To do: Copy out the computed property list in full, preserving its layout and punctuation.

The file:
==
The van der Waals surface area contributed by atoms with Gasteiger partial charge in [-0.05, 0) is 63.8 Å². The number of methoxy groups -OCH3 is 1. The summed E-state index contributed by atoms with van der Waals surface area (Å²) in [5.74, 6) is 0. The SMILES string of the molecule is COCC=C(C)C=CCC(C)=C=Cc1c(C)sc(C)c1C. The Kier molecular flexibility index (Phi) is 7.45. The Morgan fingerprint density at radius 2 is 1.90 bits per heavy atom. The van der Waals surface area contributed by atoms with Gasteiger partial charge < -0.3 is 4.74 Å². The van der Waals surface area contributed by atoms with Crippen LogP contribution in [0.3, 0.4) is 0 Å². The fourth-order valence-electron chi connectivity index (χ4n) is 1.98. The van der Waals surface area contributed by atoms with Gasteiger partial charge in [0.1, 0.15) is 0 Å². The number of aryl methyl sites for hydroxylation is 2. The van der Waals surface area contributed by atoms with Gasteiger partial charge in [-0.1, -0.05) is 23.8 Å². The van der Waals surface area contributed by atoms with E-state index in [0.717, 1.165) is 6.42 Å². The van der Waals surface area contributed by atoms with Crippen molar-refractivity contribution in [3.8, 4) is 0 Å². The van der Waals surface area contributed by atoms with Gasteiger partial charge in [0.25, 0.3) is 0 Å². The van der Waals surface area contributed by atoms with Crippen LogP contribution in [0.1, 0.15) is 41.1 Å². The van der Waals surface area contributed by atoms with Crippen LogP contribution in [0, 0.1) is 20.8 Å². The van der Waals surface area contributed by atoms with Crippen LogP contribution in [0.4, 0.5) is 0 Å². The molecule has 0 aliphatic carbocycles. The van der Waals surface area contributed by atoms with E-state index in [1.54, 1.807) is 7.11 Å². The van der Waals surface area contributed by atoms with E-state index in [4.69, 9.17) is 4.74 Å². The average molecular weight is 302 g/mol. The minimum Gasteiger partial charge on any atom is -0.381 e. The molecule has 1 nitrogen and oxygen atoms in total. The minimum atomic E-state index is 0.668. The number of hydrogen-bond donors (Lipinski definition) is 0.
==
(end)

The van der Waals surface area contributed by atoms with Gasteiger partial charge in [-0.05, 0) is 63.8 Å². The number of methoxy groups -OCH3 is 1. The summed E-state index contributed by atoms with van der Waals surface area (Å²) in [5.74, 6) is 0. The SMILES string of the molecule is COCC=C(C)C=CCC(C)=C=Cc1c(C)sc(C)c1C. The Kier molecular flexibility index (Phi) is 7.45. The Morgan fingerprint density at radius 2 is 1.90 bits per heavy atom. The van der Waals surface area contributed by atoms with Gasteiger partial charge < -0.3 is 4.74 Å². The van der Waals surface area contributed by atoms with Crippen LogP contribution in [0.3, 0.4) is 0 Å². The fourth-order valence-electron chi connectivity index (χ4n) is 1.98. The van der Waals surface area contributed by atoms with Gasteiger partial charge in [0.1, 0.15) is 0 Å². The number of aryl methyl sites for hydroxylation is 2. The van der Waals surface area contributed by atoms with Gasteiger partial charge in [-0.1, -0.05) is 23.8 Å². The van der Waals surface area contributed by atoms with E-state index in [0.717, 1.165) is 6.42 Å². The van der Waals surface area contributed by atoms with Crippen molar-refractivity contribution in [3.8, 4) is 0 Å². The van der Waals surface area contributed by atoms with Gasteiger partial charge in [0.25, 0.3) is 0 Å². The van der Waals surface area contributed by atoms with Crippen LogP contribution in [0.1, 0.15) is 41.1 Å². The van der Waals surface area contributed by atoms with Crippen LogP contribution in [0, 0.1) is 20.8 Å². The van der Waals surface area contributed by atoms with Crippen LogP contribution in [0.4, 0.5) is 0 Å². The molecule has 0 aliphatic carbocycles. The van der Waals surface area contributed by atoms with E-state index in [1.54, 1.807) is 7.11 Å². The van der Waals surface area contributed by atoms with E-state index in [4.69, 9.17) is 4.74 Å². The average molecular weight is 302 g/mol. The minimum Gasteiger partial charge on any atom is -0.381 e. The molecule has 1 nitrogen and oxygen atoms in total. The minimum atomic E-state index is 0.668. The number of hydrogen-bond donors (Lipinski definition) is 0.